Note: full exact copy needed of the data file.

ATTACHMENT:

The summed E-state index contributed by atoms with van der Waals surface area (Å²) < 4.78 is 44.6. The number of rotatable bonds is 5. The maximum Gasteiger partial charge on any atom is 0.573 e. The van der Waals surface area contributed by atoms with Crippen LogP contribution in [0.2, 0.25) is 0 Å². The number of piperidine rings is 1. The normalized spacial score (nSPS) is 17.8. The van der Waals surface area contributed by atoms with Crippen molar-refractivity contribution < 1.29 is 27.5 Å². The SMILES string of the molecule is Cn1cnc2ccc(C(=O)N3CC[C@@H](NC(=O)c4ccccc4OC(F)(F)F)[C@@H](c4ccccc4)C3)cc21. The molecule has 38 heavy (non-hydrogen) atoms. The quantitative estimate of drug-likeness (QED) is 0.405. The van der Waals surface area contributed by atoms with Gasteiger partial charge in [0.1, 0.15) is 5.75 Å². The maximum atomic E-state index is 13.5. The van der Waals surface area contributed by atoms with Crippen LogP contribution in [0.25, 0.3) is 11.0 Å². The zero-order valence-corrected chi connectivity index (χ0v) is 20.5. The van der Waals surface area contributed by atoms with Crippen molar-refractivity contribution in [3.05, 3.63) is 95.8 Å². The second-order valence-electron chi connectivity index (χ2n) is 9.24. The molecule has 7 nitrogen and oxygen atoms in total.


The summed E-state index contributed by atoms with van der Waals surface area (Å²) < 4.78 is 44.6. The number of rotatable bonds is 5. The maximum Gasteiger partial charge on any atom is 0.573 e. The van der Waals surface area contributed by atoms with Crippen LogP contribution in [0.2, 0.25) is 0 Å². The number of piperidine rings is 1. The normalized spacial score (nSPS) is 17.8. The van der Waals surface area contributed by atoms with Crippen molar-refractivity contribution < 1.29 is 27.5 Å². The SMILES string of the molecule is Cn1cnc2ccc(C(=O)N3CC[C@@H](NC(=O)c4ccccc4OC(F)(F)F)[C@@H](c4ccccc4)C3)cc21. The molecule has 38 heavy (non-hydrogen) atoms. The quantitative estimate of drug-likeness (QED) is 0.405. The van der Waals surface area contributed by atoms with Gasteiger partial charge in [0.1, 0.15) is 5.75 Å². The maximum atomic E-state index is 13.5. The van der Waals surface area contributed by atoms with Crippen LogP contribution in [0.25, 0.3) is 11.0 Å². The zero-order valence-corrected chi connectivity index (χ0v) is 20.5. The van der Waals surface area contributed by atoms with Crippen molar-refractivity contribution in [3.05, 3.63) is 95.8 Å². The second-order valence-electron chi connectivity index (χ2n) is 9.24. The molecule has 7 nitrogen and oxygen atoms in total.